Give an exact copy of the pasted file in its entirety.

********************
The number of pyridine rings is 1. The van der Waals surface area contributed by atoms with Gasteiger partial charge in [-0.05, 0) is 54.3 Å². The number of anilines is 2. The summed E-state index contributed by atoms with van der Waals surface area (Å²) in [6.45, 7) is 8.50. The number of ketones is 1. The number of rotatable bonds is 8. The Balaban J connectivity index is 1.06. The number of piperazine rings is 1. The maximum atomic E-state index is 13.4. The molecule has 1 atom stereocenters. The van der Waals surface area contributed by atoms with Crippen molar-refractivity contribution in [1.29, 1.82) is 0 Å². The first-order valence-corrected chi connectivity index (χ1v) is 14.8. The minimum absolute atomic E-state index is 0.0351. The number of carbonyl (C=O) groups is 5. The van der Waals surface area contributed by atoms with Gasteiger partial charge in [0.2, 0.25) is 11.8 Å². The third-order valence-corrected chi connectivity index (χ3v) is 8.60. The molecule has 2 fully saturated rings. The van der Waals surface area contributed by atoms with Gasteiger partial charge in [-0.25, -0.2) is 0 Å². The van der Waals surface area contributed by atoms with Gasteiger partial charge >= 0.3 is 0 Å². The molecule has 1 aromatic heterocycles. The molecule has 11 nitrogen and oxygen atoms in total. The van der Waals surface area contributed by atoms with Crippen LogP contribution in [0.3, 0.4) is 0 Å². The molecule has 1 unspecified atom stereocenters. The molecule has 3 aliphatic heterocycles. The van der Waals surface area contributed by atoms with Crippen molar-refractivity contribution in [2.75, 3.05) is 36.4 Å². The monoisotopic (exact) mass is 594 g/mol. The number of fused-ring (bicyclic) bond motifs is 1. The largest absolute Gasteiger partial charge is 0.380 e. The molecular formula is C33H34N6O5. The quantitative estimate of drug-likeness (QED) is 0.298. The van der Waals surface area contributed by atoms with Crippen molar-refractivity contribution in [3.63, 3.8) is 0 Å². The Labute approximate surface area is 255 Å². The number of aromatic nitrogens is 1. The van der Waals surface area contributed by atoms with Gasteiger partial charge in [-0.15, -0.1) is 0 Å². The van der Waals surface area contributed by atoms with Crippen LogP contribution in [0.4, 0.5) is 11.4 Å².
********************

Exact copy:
The number of pyridine rings is 1. The van der Waals surface area contributed by atoms with Gasteiger partial charge in [-0.05, 0) is 54.3 Å². The number of anilines is 2. The summed E-state index contributed by atoms with van der Waals surface area (Å²) in [6.45, 7) is 8.50. The number of ketones is 1. The number of rotatable bonds is 8. The Balaban J connectivity index is 1.06. The number of piperazine rings is 1. The maximum atomic E-state index is 13.4. The molecule has 1 atom stereocenters. The van der Waals surface area contributed by atoms with Crippen molar-refractivity contribution in [1.29, 1.82) is 0 Å². The first-order valence-corrected chi connectivity index (χ1v) is 14.8. The minimum absolute atomic E-state index is 0.0351. The number of carbonyl (C=O) groups is 5. The van der Waals surface area contributed by atoms with Gasteiger partial charge in [0.2, 0.25) is 11.8 Å². The third-order valence-corrected chi connectivity index (χ3v) is 8.60. The molecule has 2 fully saturated rings. The van der Waals surface area contributed by atoms with Gasteiger partial charge in [-0.25, -0.2) is 0 Å². The van der Waals surface area contributed by atoms with Gasteiger partial charge >= 0.3 is 0 Å². The molecule has 1 aromatic heterocycles. The molecule has 11 nitrogen and oxygen atoms in total. The van der Waals surface area contributed by atoms with Crippen LogP contribution in [0.3, 0.4) is 0 Å². The molecule has 1 unspecified atom stereocenters. The molecule has 3 aliphatic heterocycles. The van der Waals surface area contributed by atoms with Crippen molar-refractivity contribution in [2.75, 3.05) is 36.4 Å². The monoisotopic (exact) mass is 594 g/mol. The number of fused-ring (bicyclic) bond motifs is 1. The largest absolute Gasteiger partial charge is 0.380 e. The molecular formula is C33H34N6O5. The quantitative estimate of drug-likeness (QED) is 0.298. The van der Waals surface area contributed by atoms with Crippen molar-refractivity contribution in [3.63, 3.8) is 0 Å². The Labute approximate surface area is 255 Å². The number of aromatic nitrogens is 1. The van der Waals surface area contributed by atoms with Gasteiger partial charge in [-0.15, -0.1) is 0 Å². The van der Waals surface area contributed by atoms with Crippen LogP contribution in [0.4, 0.5) is 11.4 Å².